The great escape: Our guide to gap year travel
Whether you spend several months enhancing your CV or just plan to see the world, make your time out count
Friday 16 August 2013
Results day became infinitely more exciting in the early 1970s. With T-Rex records playing in the background, groups of flare-wearing teenagers began to consider paths previously untravelled, whispering about alternatives to work or higher education and seeking adventure in far-flung lands. The gap year was born.
Fast-forward 40 years and it's still popular. In 2012, about 2.5 million people took a year out. And, after this year's A-level results released last Thursday, many more will soon follow.
Today's priorities are different. Organisations and individuals have distanced themselves from the "gap yah" idea – a chance for affluent brats to "do India" – and design worthwhile and beneficial experiences. "Young people are looking for career-related projects – something that can lead to a job," says Richard Oliver, chief executive of the Year Out Group (yearoutgroup.org), which promotes structured programmes.
International internships can help. Real Gap (01892 882615; realgap.co.uk) runs a three-month marketing placement in China costing £3,099, while Gap Force (020-7384 3028; gapforce.org) offers the chance to shadow a lawyer in Ghana, costing from £995 for two weeks.
There may also be the chance to earn. Gap organisations such as Oyster Worldwide (01892 770771; oysterworldwide.com) source jobs internationally. Its farm work programme in Australia pays about £230 per week with free board and lodging and costs £1,045 for transfers, training, support and administration.
Those looking for qualifications could try Global Vision International (01727 250 250;gvi.co.uk). Its Tefl teaching programme in Thailand costs from £1,995 for 12 weeks. Alternatively, International Academy (023-8020 6977; international-academy.com) has three- to 12-week ski and snowboard training. Prices start at £2,520 for a four-week course in Canada.
Voluntary work is also popular. For group work and labour, short trips can be productive, if you have the right skills. Projects Abroad (01903 708300; projects-abroad.co.uk) links volunteers with building projects in Ghana, India, Jamaica, South Africa and Tanzania, costing from £1,295 for two weeks. Meanwhile, voluntary work that involves direct communication – such as teaching, care work and conservation projects – tend to require a longer commitment. Project Trust (01879 230444; www.projecttrust.org.uk) runs 12‑month placements based in Africa, Asia and the Americas. These projects cost £5,600 – which, combined with funds raised by the charity, covers flights, training and other essentials. Then there's Lattitude (0118 959 4914; lattitude.org.uk), the original gap provider, established in 1972 as GAP Activity Projects. It places 17- to 25-year-olds in volunteering projects all over the world.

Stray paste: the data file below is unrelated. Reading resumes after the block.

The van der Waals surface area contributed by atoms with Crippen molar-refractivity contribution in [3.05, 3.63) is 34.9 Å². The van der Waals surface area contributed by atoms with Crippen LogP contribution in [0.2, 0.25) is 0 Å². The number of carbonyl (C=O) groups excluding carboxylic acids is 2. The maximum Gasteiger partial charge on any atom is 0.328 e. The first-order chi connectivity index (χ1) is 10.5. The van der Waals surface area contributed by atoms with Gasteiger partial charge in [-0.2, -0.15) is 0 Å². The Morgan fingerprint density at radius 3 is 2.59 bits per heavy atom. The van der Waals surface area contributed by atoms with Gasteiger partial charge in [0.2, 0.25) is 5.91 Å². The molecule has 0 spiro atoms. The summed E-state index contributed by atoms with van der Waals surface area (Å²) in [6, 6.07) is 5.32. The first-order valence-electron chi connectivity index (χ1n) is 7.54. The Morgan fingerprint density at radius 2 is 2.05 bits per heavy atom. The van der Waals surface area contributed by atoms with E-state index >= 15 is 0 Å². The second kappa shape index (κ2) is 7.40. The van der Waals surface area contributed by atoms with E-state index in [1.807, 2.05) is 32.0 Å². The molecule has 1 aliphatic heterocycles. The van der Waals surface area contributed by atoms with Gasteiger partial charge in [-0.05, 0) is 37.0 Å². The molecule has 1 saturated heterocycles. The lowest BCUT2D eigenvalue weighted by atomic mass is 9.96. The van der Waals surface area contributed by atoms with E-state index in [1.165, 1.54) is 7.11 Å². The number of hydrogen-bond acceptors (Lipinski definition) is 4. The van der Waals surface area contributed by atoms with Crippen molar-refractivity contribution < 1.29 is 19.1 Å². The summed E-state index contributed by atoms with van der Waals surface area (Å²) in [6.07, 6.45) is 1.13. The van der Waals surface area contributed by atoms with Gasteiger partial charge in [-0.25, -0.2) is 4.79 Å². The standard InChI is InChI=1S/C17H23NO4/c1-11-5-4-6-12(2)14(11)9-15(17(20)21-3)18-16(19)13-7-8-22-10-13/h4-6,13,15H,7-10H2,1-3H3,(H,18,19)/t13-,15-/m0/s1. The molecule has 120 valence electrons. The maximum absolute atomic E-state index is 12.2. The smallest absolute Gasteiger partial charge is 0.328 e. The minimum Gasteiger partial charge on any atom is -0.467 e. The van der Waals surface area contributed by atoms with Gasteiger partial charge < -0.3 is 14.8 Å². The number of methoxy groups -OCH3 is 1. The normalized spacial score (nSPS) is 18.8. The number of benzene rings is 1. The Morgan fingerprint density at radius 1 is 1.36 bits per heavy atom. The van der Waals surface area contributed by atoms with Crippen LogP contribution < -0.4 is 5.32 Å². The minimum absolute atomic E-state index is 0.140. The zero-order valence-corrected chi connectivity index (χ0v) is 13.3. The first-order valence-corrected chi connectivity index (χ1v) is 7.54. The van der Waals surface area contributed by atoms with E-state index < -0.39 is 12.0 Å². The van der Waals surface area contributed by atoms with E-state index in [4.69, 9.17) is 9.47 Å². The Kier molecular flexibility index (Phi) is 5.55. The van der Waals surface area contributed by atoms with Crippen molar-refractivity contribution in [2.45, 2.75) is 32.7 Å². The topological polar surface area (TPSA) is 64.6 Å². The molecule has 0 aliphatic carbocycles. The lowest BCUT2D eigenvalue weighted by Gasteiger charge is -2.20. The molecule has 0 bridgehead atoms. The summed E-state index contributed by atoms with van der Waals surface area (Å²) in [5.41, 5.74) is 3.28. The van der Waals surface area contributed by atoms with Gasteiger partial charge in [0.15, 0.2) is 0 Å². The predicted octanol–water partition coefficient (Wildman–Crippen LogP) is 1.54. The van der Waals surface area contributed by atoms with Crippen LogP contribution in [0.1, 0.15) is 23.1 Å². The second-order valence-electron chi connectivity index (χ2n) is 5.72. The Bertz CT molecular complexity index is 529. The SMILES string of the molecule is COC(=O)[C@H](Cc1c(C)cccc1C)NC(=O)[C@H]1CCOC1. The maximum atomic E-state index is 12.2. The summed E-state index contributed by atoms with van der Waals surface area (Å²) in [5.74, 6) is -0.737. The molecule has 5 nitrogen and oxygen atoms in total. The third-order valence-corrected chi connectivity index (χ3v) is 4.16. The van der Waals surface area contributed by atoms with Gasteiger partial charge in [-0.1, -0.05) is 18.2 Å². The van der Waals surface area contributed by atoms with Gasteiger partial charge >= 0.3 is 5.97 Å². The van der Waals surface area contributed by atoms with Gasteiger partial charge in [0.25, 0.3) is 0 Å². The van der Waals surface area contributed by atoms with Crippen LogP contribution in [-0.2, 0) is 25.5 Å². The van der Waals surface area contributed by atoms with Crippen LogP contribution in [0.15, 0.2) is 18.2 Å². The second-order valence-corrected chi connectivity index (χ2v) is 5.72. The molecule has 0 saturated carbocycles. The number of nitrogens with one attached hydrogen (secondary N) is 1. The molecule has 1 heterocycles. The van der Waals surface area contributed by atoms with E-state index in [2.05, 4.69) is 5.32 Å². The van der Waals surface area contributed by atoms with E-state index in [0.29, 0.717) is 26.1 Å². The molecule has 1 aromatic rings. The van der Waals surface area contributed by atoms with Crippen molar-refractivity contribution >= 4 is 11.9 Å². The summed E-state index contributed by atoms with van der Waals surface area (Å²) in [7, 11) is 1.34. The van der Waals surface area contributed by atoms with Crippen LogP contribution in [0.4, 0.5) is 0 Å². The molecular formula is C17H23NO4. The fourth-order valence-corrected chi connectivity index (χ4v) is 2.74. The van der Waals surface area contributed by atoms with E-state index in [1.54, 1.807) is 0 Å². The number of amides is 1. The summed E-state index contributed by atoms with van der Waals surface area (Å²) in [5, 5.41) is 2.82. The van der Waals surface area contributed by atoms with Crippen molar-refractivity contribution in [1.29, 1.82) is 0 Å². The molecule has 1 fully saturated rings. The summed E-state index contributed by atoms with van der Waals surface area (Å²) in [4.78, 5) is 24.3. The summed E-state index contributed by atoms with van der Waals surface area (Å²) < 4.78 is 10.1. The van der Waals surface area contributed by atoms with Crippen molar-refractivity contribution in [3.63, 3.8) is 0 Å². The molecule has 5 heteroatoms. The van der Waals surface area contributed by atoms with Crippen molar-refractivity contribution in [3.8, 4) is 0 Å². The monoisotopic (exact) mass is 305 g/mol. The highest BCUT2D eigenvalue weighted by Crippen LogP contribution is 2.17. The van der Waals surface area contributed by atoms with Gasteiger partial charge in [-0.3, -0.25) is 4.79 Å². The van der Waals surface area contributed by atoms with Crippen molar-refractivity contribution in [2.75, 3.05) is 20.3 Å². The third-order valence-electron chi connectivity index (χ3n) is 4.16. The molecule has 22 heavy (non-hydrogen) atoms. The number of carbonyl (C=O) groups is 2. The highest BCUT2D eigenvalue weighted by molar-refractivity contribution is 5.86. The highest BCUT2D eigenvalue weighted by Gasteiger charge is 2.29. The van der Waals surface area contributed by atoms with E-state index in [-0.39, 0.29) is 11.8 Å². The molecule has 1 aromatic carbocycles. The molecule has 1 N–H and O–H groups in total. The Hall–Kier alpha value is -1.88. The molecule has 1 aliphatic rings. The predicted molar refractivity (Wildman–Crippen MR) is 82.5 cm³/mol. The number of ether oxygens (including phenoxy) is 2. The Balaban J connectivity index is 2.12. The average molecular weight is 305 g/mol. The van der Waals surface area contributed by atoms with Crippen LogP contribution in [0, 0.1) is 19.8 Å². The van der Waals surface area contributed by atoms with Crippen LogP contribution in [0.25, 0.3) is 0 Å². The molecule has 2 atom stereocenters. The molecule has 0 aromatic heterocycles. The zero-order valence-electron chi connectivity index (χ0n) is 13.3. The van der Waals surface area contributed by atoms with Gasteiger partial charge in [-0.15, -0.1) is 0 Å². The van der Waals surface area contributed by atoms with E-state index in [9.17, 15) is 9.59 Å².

Some organisations arrange expeditions providing adventure under comparatively safe conditions. British Exploring (020-7591 3141; britishexploring.org) runs guided trips to wilderness areas from £2,500 for three weeks. With Raleigh International (020-7183 1270; raleighinternational.org), you can volunteer on projects in Borneo, Costa Rica and Nicaragua or Tanzania and tackle an adventure-based project. Fundraising targets start at £1,850 for five weeks. (Means-tested bursaries are available.)
"A gap year will help at university, whatever you do. You'll arrive more mature, more experienced, more globally aware – and it's going to enhance your CV," says Oliver. With the average experience costing £3,000 to £4,000 – and university fees at £9,000 a year – it's sage advice.
It's important to check with individual organisations to find out what is included. Most of those listed here include accommodation, meals and airport pick-up. Training is included in those projects leading to a qualification. Some fees also cover in-country support, medical insurance, travel insurance and other essentials.
University can hone skills but travel expands minds and the two combined lead to an impressive CV
University can hone skills; but travel expands minds – the two combined lead to an impressive CV. After gaining a degree, an intelligently mapped-out gap experience could increase your chance in today's competitive job market.
Research for gapyear.com found that 63 per cent of human resources professionals felt a year spent volunteering or on work experience overseas made a job application stand out.
The emphasis here is on volunteering and work experience. Make time out relevant, and make it count. Law graduates, for example, can work in human rights in South Africa with Projects Abroad (from £2,095 for a month). Then there's Real Gap's four-week business and finance internship in Colombia (£1,319). Similar opportunities exist in advertising, architecture, business, social care, photography and more.
The short-stay experience
PoD Volunteer runs a week-long reef conservation project in Belize from £895. Volunteers learn to dive, gain Padi Open Water certification (or scuba review if already qualified), while contributing to ongoing research